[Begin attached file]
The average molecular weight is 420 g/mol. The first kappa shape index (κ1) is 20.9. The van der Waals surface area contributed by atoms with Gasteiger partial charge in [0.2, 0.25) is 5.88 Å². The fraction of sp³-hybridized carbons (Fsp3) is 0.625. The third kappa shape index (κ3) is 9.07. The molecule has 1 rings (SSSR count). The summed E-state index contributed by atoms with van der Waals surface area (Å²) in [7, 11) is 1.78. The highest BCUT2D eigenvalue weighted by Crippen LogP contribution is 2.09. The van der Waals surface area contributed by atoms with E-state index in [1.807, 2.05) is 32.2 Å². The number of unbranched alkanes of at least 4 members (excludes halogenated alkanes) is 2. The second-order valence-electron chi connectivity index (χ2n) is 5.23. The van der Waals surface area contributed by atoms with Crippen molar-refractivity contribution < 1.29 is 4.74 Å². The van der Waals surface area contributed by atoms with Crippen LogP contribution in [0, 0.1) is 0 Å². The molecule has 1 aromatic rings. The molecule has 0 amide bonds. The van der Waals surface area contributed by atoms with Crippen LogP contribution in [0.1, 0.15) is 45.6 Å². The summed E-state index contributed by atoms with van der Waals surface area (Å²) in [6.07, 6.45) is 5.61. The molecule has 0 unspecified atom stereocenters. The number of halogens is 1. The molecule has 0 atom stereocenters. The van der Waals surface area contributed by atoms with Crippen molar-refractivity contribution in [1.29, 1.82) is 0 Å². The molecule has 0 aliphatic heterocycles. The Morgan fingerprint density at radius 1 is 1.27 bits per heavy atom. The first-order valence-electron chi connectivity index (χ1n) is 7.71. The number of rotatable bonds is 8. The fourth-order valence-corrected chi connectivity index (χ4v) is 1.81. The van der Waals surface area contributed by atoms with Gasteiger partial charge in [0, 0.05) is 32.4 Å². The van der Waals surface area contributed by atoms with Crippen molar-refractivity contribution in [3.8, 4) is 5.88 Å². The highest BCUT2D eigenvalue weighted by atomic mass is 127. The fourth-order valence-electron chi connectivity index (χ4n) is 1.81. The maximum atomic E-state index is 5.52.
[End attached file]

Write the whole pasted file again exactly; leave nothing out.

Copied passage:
The average molecular weight is 420 g/mol. The first kappa shape index (κ1) is 20.9. The van der Waals surface area contributed by atoms with Gasteiger partial charge in [0.2, 0.25) is 5.88 Å². The fraction of sp³-hybridized carbons (Fsp3) is 0.625. The third kappa shape index (κ3) is 9.07. The molecule has 1 rings (SSSR count). The summed E-state index contributed by atoms with van der Waals surface area (Å²) in [7, 11) is 1.78. The highest BCUT2D eigenvalue weighted by Crippen LogP contribution is 2.09. The van der Waals surface area contributed by atoms with E-state index in [1.807, 2.05) is 32.2 Å². The number of unbranched alkanes of at least 4 members (excludes halogenated alkanes) is 2. The second-order valence-electron chi connectivity index (χ2n) is 5.23. The van der Waals surface area contributed by atoms with Crippen molar-refractivity contribution < 1.29 is 4.74 Å². The van der Waals surface area contributed by atoms with Crippen LogP contribution in [0, 0.1) is 0 Å². The molecule has 1 aromatic rings. The molecule has 0 amide bonds. The van der Waals surface area contributed by atoms with Crippen LogP contribution in [0.1, 0.15) is 45.6 Å². The summed E-state index contributed by atoms with van der Waals surface area (Å²) in [6.07, 6.45) is 5.61. The molecule has 0 unspecified atom stereocenters. The number of halogens is 1. The molecule has 0 atom stereocenters. The van der Waals surface area contributed by atoms with Crippen molar-refractivity contribution in [1.29, 1.82) is 0 Å². The molecule has 0 aliphatic heterocycles. The Morgan fingerprint density at radius 1 is 1.27 bits per heavy atom. The first-order valence-electron chi connectivity index (χ1n) is 7.71. The number of rotatable bonds is 8. The fourth-order valence-corrected chi connectivity index (χ4v) is 1.81. The van der Waals surface area contributed by atoms with Gasteiger partial charge in [0, 0.05) is 32.4 Å². The van der Waals surface area contributed by atoms with Crippen molar-refractivity contribution in [3.8, 4) is 5.88 Å². The highest BCUT2D eigenvalue weighted by atomic mass is 127. The fourth-order valence-electron chi connectivity index (χ4n) is 1.81. The maximum atomic E-state index is 5.52.